COVID-19 Changes Your Brain

Patients suffering from Covid-19 are experiencing a range of effects on their brains, including loss of smell and taste, confusion, and life-threatening strokes. This has attracted the attention of researchers to study the impact of Covid-19 infection on the brain.

A comprehensive molecular study of the brain tissue from people that succumbed to covid-19 proves that SARS-CoV-2 causes profound molecular alterations in the brain, notwithstanding the absence of the virus in the brain mass. The changes the virus leaves in the brain indicate intense inflammation and disrupted brain circuits observed in Alzheimer’s or other neurodegenerative conditions. the lead author in the study, Tony Wyss-Coray, professor in the School of Medicine, confirmed the findings xnxx.

Up to a third of persons infected with SARS-CoV-2 exhibited brain symptoms like brain fog, fatigue and memory problems. Many individuals experience such symptoms long after recovering from the virus infection. However, the virus’ mechanism of causing these symptoms and its molecular effects on the brain are still unclear. The researchers deployed singer-cell RNA sequencing to study brain tissue samples from 8 patients who succumbed to the covid-19 virus and 14 control samples from those who died of other causes. Surprisingly, the study found significant changes in the brain cells and different types of cells (immune, nerve and support cells) in the brain. Across cell types, covid-19 effects resemble those observed in chronic brain illnesses and exist in genetic variants related to cognition, depression, and schizophrenia.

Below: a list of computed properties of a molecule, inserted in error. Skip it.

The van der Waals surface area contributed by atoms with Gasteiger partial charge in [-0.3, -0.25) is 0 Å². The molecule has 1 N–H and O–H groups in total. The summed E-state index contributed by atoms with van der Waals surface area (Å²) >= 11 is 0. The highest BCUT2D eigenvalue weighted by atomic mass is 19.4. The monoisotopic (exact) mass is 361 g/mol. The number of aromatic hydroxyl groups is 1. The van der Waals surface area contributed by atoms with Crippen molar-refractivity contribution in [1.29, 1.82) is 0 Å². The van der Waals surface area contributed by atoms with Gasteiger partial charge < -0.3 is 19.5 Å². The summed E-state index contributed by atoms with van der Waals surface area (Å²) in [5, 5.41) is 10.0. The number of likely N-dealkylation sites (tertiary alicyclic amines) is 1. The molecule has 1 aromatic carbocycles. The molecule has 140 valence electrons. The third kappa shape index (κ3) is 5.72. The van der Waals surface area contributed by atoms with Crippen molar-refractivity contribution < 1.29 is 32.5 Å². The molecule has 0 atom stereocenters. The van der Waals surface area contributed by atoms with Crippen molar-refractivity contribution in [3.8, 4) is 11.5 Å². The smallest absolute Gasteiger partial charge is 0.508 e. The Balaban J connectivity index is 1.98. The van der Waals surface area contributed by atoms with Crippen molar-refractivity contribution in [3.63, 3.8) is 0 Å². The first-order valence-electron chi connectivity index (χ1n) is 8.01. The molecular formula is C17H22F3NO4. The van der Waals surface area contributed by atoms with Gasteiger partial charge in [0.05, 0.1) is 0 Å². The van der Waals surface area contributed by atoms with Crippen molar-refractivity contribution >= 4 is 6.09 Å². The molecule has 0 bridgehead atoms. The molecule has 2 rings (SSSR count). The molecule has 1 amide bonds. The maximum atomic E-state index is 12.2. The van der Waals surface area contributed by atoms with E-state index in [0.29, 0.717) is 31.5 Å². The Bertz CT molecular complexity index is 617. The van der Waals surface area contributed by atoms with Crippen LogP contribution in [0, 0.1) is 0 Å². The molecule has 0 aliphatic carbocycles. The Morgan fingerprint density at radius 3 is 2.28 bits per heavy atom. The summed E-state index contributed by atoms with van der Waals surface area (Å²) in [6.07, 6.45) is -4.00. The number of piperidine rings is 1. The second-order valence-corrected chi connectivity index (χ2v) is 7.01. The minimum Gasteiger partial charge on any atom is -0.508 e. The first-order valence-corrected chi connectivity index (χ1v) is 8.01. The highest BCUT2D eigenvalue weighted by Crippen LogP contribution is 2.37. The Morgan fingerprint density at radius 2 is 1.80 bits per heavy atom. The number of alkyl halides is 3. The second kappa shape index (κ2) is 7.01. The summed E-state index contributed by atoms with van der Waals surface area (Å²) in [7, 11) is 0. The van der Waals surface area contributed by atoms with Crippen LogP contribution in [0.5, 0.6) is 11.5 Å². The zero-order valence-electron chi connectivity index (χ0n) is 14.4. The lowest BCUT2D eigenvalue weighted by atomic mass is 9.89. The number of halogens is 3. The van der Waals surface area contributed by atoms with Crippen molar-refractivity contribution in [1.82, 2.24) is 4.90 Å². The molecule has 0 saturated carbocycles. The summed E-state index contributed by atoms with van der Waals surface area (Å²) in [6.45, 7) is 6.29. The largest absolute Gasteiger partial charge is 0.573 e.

From the research, viral infections tend to trigger inflammatory reactions throughout the body. These inflammatory responses may cause inflammatory signaling across the blood-brain barrier and consequently trigger neuroinflammation in the brain. The study results may explain the brain fog, fatigue alongside other neurological and psychiatric symptoms linked to covid. 

A more extensive study (with nearly 800 participants) compared brain scans from the same people before and after infection with SARS-CoV-2. The scans showed tissue abnormalities and loss of gray matter in people who had the covid disease than in those who did not. The changes mainly affected the areas of the brain related to smell. Neurological experts, commenting on the publication in the journal of nature, said the findings were valuable and unique. They cautioned that the consequences of the changes are not clear. The results do not necessarily imply that people may experience long-lasting damage or that the observed changes profoundly affect memory, thinking, and other functions. 

The brain images and cognitive scores of persons with SARS-CoV-2 exhibited changes between the two scans compared to those in the control group. The differences were more significant in older participants. While not all who became infected with the virus showed these differences, the group that had a prior infection on average had:

  • A diminished gray matter mass in the brain areas associated with the sense of smell (parahippocampal gyrus and orbitofrontal cortex)
  • More tissue damages in the parts linked with the primary olfactory cortex (also connected with the sense of smell)
  • A decline in entire brain volume and increase in the volume of cerebrospinal fluid
  • A significant drop in the ability to perform complex tasks – linked to atrophy in the area of the brain associated with cognition

According to the team of researchers, the potential mechanisms by which the virus infection might affect the brain include;

  • A reduced sensory input particularly related to smell
  • Immune reactions or neuroinflammation
  • Viral infections to the brain cells